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How to get the best from a creative agency

6 Mins

In the course of my career, I’ve worked with dozens of creative agencies ranging from “boutique” design consultancies to top ten global advertising agencies, but my experience is that the same principles apply to all if you want to get the best from them.

Set clear objectives

If you don’t know what you want to achieve, you can’t expect an agency to know either. Before you pick up the phone, you need to be clear what success will look like and how you are going to measure it. 

For example, if you are developing an advertising campaign, you need to define who you want to talk to, what messages you want to get across and exactly what you want your audience to do as a result.

Hold a beauty parade

Even if you’ve worked with someone before, or the managing director is a friend of your neighbours’ aunt, it’s always worth meeting several agencies before deciding which one is right for you. 

Pull together a shortlist of three to five that meet your criteria (eg relevant sector experience, location, quality of work, etc) and then set up a preliminary meeting with them. 

This is an opportunity for them to sell their agency to you, and I recommend holding it at their offices rather than yours, so that you can get a feel for the culture and what resources they have – ask for a tour. This is also the time to give them an overview of what you are looking for and how much you want to spend.

Write a brief

The operative word here is “write” – don’t rely on a verbal brief that is open to subsequent misinterpretation and memory lapses.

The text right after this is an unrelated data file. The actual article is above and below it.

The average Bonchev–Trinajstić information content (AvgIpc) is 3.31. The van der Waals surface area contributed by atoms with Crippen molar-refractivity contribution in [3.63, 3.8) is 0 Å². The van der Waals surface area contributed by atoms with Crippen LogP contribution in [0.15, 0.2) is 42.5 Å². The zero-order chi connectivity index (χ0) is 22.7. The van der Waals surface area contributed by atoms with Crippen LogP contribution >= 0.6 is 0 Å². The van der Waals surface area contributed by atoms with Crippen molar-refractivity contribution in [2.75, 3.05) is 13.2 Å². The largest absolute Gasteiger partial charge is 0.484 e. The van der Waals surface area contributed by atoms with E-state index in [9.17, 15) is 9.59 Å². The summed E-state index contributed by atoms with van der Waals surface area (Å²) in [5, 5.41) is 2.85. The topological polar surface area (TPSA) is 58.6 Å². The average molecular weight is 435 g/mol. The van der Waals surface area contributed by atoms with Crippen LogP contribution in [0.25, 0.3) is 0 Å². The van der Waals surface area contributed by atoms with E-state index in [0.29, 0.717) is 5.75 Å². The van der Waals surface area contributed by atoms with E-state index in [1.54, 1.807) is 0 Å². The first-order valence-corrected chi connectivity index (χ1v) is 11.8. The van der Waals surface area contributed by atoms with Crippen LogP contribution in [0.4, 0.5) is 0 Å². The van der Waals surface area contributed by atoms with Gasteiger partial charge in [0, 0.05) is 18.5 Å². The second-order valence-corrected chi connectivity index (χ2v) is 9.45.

In it, you need to provide an overview of your company, your customers and the market you operate in, the objectives for the project and what you want the agency to do (but try to avoid telling them how to do it, that’s what you’re hiring them for), what your budget is and timescales.

You should then schedule a meeting with the agency or agencies that impressed you in the beauty parade and talk them through the brief in person, this time at your offices.

Ask them to respond with a written proposal outlining how they will approach the project, who will work on it (if these aren’t the same people who were at the original meeting this should set alarm bells ringing), how long it will take and how much it is going to cost. Only when you are happy with this should you hire them. 

Finally, most agencies have standard terms and conditions, make sure you read them, in particular the sections relating to IP and who owns what.

Have regular progress meetings

Agencies are often wary of sharing work in progress with clients for fear that they will mistake it for the finished article. 

This is a risk, but it’s far worse to arrive at the great unveiling only to discover that you hate the creative and the launch date for your new product is now in jeopardy.

Encourage your chosen agency to show you the work as it evolves, even if it’s rough (these are known as tissue paper meetings in the trade), that way you can intervene early if things are going off track. But remember you will need to use your imagination –many a scribble on the back of a napkin has gone on to be an award-winning campaign.

Keep an open mind

When you write the brief, you will often have an idea of what the end result will look like. 

However, if your agency is any good, the chances are that they will come back with something different, and ultimately (although there may be a few false starts along the way) better. 

This is why you are paying them for – if you want someone who will simply execute your ideas, don’t hire a creative agency, hire a freelance designer. 

When you’re judging creative, stay focused on the message: does it communicate what needs to be communicated in a way that is compelling for your audience? The best way to find this out is usually to ask them.

Explain yourself

One of the most frustrating things for an agency is when a client says they don’t like something but can’t explain why. 

If you’re giving feedback, you must be able to articulate the thinking behind it, otherwise it will be impossible for them to address your concerns.

And finally:

Have fun!

Many of the highlights of my career have involved working with good creative agencies. Get it right and you will find the same. 

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